By the time you reach 90 years of age, you will have spent 32 years of your life in sleep. That’s 1/3 of your life spent getting shut eye. Most of us understand that sleep is important but most of us probably don’t know what goes on in the body during the time we spend in the sleepy dew of slumber.
Sleep is important for your brain. Consider the fact that the brain accounts for only 2% of the body’s mass yet it uses up to 25% of the body’s energy. Clearly, it takes energy to think and make sure all of the body’s systems are fully operational. Not only does the brain demand a quarter of your body’s energy supply but it also requires sleep. Unlike the rest of the body, the brain has no lymphatic system by which waste can be removed. This means that in order to get rid of waste, the cerebral spinal fluid surrounding the brain has to collect the waste and remove it. But this only happens during sleep. That’s right, sleep serves as the only time when waste is removed from the brain. Falling behind on sleep means waste remains in your brain and as a result, your ability to think is impaired. Therefore, sleep and a lack thereof, can have detrimental impacts on your brain’s ability to function.
Sleep, the Brain, and Weight Loss
If you’re reading this article, you’re probably reading it because you want to lose weight and better understand the relationship between sleep and weight loss. So you may be thinking, “Why should I care that sleep hurts my brain? I mean yeah, it’s important for me to be able to think clearly but how does this knowledge help me lose weight?” Understanding that a lack of sleep negatively impacts the brain is imperative for weight loss because the brain controls every process in your body. If it can’t effectively control your body’s processes, then how can you effectively lose weight?
For the brain, sleep helps with memory and reinforces the new skills that you learn. This pertains to weight loss because getting enough sleep helps you solidify the new posture you learned during yoga class today. As a result, you master the skill more effectively and build up the muscle memory required to perform said skill faster.But a lack of sleep does more than just impact your ability to learn a new muscle movement. When you lack sleep, your body’s ability to produce energy during exercise is impaired. This leads to fatigue, low energy, and poor focus. As a result, you are less likely to go to the gym and even if you manage to muster up the energy to get yourself there, you’ll be less effective during your workout because you’ll be incapable of exerting maximal energy which means fewer calories burned.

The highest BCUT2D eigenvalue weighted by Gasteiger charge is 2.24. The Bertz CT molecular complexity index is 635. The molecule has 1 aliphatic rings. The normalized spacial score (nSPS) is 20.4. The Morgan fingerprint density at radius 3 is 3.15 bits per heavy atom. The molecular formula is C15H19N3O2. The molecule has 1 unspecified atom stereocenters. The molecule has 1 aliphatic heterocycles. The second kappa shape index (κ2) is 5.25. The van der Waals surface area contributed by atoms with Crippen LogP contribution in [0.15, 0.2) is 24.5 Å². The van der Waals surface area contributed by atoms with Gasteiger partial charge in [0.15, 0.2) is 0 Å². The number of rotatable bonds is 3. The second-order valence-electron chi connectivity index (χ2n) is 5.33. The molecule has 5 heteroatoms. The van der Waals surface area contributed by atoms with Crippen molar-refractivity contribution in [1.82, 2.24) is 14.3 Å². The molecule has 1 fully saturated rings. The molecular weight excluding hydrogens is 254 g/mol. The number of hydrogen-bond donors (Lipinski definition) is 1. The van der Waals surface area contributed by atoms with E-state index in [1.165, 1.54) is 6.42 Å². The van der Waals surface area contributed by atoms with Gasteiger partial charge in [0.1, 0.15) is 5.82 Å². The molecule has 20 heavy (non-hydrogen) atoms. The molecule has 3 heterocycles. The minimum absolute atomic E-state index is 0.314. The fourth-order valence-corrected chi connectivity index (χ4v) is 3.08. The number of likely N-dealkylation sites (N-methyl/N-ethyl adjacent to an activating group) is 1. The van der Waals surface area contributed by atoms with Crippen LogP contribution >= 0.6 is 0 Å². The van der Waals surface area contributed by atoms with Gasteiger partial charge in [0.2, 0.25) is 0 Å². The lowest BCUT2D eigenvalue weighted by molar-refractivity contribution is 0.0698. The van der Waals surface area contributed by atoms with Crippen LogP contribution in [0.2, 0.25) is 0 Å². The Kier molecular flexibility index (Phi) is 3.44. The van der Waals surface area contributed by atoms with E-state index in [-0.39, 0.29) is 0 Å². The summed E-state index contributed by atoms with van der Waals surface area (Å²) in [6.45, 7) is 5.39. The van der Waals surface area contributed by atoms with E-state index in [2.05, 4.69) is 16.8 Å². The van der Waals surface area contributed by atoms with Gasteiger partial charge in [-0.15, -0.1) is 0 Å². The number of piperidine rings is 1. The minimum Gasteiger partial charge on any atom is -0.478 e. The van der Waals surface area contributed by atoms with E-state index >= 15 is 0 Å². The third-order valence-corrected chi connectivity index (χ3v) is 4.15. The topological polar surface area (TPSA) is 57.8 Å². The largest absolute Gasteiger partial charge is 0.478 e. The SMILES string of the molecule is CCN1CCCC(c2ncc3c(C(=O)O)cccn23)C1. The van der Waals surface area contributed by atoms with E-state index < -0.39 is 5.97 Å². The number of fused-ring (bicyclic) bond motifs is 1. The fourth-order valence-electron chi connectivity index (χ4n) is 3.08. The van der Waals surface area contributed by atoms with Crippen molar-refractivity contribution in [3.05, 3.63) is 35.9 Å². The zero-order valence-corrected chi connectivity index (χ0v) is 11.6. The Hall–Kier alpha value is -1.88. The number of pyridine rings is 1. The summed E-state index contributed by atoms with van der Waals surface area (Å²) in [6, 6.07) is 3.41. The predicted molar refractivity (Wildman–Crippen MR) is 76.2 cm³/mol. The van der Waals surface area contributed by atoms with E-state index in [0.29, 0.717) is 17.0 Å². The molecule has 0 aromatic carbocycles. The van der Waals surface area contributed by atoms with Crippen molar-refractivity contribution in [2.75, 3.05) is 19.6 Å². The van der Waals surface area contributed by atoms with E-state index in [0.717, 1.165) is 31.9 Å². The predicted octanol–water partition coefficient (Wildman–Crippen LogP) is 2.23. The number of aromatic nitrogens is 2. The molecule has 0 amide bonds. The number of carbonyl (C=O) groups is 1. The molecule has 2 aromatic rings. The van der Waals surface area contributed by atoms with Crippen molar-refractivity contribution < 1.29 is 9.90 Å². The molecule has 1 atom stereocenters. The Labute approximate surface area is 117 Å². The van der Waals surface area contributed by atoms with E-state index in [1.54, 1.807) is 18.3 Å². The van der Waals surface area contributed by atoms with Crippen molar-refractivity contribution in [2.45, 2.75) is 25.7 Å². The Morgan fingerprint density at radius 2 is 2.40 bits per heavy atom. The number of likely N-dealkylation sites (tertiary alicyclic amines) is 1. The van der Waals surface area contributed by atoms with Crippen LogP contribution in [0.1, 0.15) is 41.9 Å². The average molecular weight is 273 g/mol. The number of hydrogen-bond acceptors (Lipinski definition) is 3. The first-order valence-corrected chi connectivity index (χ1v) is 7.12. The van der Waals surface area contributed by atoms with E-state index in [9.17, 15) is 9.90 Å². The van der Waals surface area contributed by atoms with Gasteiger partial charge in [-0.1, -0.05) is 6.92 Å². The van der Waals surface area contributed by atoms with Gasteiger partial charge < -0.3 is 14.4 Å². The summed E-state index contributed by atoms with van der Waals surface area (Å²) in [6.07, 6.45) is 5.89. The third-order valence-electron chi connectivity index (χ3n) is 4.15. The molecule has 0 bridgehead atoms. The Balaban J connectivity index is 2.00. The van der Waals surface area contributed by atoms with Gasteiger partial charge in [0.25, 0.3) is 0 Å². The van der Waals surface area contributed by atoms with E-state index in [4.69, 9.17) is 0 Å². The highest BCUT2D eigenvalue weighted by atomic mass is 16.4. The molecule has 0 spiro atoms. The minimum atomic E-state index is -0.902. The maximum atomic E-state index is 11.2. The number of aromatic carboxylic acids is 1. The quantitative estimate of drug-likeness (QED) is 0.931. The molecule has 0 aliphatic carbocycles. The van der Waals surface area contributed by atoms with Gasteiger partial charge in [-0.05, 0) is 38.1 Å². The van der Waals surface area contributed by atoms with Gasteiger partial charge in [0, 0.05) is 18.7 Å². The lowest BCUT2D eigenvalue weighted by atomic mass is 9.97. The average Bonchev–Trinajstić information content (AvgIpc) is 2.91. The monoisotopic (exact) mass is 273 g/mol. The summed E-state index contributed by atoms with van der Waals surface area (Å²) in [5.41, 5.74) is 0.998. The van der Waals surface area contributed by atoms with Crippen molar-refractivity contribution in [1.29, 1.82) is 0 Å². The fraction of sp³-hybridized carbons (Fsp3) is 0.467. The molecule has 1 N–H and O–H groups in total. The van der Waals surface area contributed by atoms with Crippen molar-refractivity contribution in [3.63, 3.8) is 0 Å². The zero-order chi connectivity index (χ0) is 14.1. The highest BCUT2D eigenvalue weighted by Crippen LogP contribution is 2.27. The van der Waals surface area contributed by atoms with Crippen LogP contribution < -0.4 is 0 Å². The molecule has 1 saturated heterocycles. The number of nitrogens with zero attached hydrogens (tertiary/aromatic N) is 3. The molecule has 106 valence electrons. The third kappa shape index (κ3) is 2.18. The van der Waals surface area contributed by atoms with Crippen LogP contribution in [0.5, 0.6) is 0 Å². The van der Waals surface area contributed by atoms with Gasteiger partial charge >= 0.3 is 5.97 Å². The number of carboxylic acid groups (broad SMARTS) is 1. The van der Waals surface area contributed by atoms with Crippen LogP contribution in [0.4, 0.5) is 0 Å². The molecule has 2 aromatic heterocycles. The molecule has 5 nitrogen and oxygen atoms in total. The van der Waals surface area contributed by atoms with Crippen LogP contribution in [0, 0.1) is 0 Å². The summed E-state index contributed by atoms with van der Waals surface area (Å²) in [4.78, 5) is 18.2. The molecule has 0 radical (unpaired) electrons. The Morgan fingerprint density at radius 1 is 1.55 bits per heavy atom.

Sleep and Hormonal Balance
The relationship between sleep and weight loss goes deeper than this, however. As mentioned in the article, 5 Habits that Hurt Weight Loss, not getting enough sleep changes the hormonal balance of your body. When you don’t get enough sleep, the levels of leptin in the body, which is the appetite suppressing hormone, go down. In turn, the levels of ghrelin, appetite stimulating hormone, go up. This means you actually eat more when you don’t get enough sleep. Furthermore, lack of sleep increases the levels of cortisol in your body, a stress hormone that causes the body’s metabolism to slow down. When cortisol levels increase, excess weight is harder to lose, protein is broken down thereby inhibiting muscle building, and excess glucose is more likely to be stored as fat.
Are You Getting Enough Sleep?
So how do you know if you’re getting enough sleep? Well, you need more sleep if:
- You need an alarm clock to wake up each morning.
- You need multiple triggers to get up in the morning.
- You are grumpy, irritable or moody in the morning.
- Your friends and family tell you that you look tired.
The struggle to lose weight is real and unfortunately, not getting enough sleep can make weight loss even harder. For the best quality sleep, make sure you go to bed in a:
Sleep in a room dark enough so that light doesn’t come into the room but not so dark that you stub your toe getting up in the middle of the night to use the bathroom.
A cooler room is better for sleep than a warmer room. Keep extra blankets on hand so that you can add layers if you feel too cold.
Sleep in a quiet room. Noise is the most disruptive factor intruding peoples’ sleep. Noises like the barking dog or the banging door can be easily masked with a fan or sound machine.
Sleep on a comfortable mattress. Sleeping on an uncomfortable surface can have a big impact on sleep quality.